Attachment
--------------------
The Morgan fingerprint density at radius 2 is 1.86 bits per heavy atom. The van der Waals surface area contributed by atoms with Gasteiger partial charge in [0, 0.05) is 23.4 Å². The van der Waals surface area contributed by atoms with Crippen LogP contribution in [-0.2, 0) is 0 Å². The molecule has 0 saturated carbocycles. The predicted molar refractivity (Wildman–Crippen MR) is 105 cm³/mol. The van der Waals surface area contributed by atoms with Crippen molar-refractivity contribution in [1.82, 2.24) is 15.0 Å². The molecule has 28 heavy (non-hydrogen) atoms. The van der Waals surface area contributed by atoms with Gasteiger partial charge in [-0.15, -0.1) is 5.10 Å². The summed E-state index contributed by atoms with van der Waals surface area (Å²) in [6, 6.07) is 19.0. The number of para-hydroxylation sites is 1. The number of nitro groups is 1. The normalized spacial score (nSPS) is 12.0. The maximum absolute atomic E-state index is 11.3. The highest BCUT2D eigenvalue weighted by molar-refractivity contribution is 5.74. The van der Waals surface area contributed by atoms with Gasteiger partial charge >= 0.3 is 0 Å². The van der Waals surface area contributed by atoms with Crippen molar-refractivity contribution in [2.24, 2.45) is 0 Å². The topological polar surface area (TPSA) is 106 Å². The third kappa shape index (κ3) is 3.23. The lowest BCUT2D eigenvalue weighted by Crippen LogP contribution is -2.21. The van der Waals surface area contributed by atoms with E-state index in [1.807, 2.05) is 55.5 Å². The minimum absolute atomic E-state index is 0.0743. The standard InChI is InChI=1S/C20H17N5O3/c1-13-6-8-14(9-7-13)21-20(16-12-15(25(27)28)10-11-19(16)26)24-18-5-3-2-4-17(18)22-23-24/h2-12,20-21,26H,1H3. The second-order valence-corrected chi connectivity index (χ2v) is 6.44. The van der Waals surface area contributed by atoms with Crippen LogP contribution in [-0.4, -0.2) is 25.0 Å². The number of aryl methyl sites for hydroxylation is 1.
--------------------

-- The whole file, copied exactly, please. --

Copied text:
The Morgan fingerprint density at radius 2 is 1.86 bits per heavy atom. The van der Waals surface area contributed by atoms with Gasteiger partial charge in [0, 0.05) is 23.4 Å². The van der Waals surface area contributed by atoms with Crippen LogP contribution in [-0.2, 0) is 0 Å². The molecule has 0 saturated carbocycles. The predicted molar refractivity (Wildman–Crippen MR) is 105 cm³/mol. The van der Waals surface area contributed by atoms with Crippen molar-refractivity contribution in [1.82, 2.24) is 15.0 Å². The molecule has 28 heavy (non-hydrogen) atoms. The van der Waals surface area contributed by atoms with Gasteiger partial charge in [-0.15, -0.1) is 5.10 Å². The summed E-state index contributed by atoms with van der Waals surface area (Å²) in [6, 6.07) is 19.0. The number of para-hydroxylation sites is 1. The number of nitro groups is 1. The normalized spacial score (nSPS) is 12.0. The maximum absolute atomic E-state index is 11.3. The highest BCUT2D eigenvalue weighted by molar-refractivity contribution is 5.74. The van der Waals surface area contributed by atoms with Gasteiger partial charge >= 0.3 is 0 Å². The van der Waals surface area contributed by atoms with Crippen molar-refractivity contribution in [2.24, 2.45) is 0 Å². The topological polar surface area (TPSA) is 106 Å². The third kappa shape index (κ3) is 3.23. The lowest BCUT2D eigenvalue weighted by Crippen LogP contribution is -2.21. The van der Waals surface area contributed by atoms with E-state index in [1.807, 2.05) is 55.5 Å². The minimum absolute atomic E-state index is 0.0743. The standard InChI is InChI=1S/C20H17N5O3/c1-13-6-8-14(9-7-13)21-20(16-12-15(25(27)28)10-11-19(16)26)24-18-5-3-2-4-17(18)22-23-24/h2-12,20-21,26H,1H3. The second-order valence-corrected chi connectivity index (χ2v) is 6.44. The van der Waals surface area contributed by atoms with Crippen LogP contribution in [-0.4, -0.2) is 25.0 Å². The number of aryl methyl sites for hydroxylation is 1.